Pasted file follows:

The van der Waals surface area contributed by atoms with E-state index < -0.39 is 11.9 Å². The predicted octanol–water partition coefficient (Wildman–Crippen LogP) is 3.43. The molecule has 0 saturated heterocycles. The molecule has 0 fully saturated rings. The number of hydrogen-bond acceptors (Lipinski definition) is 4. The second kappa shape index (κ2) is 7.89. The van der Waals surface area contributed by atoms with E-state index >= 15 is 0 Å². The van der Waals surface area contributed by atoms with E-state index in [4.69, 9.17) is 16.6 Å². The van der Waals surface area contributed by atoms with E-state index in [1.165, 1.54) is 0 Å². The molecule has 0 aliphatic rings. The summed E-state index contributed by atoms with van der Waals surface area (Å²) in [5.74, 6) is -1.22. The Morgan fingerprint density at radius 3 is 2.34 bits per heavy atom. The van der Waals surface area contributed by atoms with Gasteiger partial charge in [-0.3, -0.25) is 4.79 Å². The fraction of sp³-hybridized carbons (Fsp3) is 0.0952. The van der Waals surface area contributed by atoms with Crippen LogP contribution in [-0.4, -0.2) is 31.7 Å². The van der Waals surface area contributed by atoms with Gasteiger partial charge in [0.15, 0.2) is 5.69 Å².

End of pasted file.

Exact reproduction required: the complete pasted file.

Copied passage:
The van der Waals surface area contributed by atoms with E-state index < -0.39 is 11.9 Å². The predicted octanol–water partition coefficient (Wildman–Crippen LogP) is 3.43. The molecule has 0 saturated heterocycles. The molecule has 0 fully saturated rings. The number of hydrogen-bond acceptors (Lipinski definition) is 4. The second kappa shape index (κ2) is 7.89. The van der Waals surface area contributed by atoms with E-state index >= 15 is 0 Å². The van der Waals surface area contributed by atoms with E-state index in [4.69, 9.17) is 16.6 Å². The van der Waals surface area contributed by atoms with E-state index in [1.165, 1.54) is 0 Å². The molecule has 0 aliphatic rings. The summed E-state index contributed by atoms with van der Waals surface area (Å²) in [5.74, 6) is -1.22. The Morgan fingerprint density at radius 3 is 2.34 bits per heavy atom. The van der Waals surface area contributed by atoms with Gasteiger partial charge in [-0.3, -0.25) is 4.79 Å². The fraction of sp³-hybridized carbons (Fsp3) is 0.0952. The van der Waals surface area contributed by atoms with Crippen LogP contribution in [-0.4, -0.2) is 31.7 Å². The van der Waals surface area contributed by atoms with Gasteiger partial charge in [0.15, 0.2) is 5.69 Å².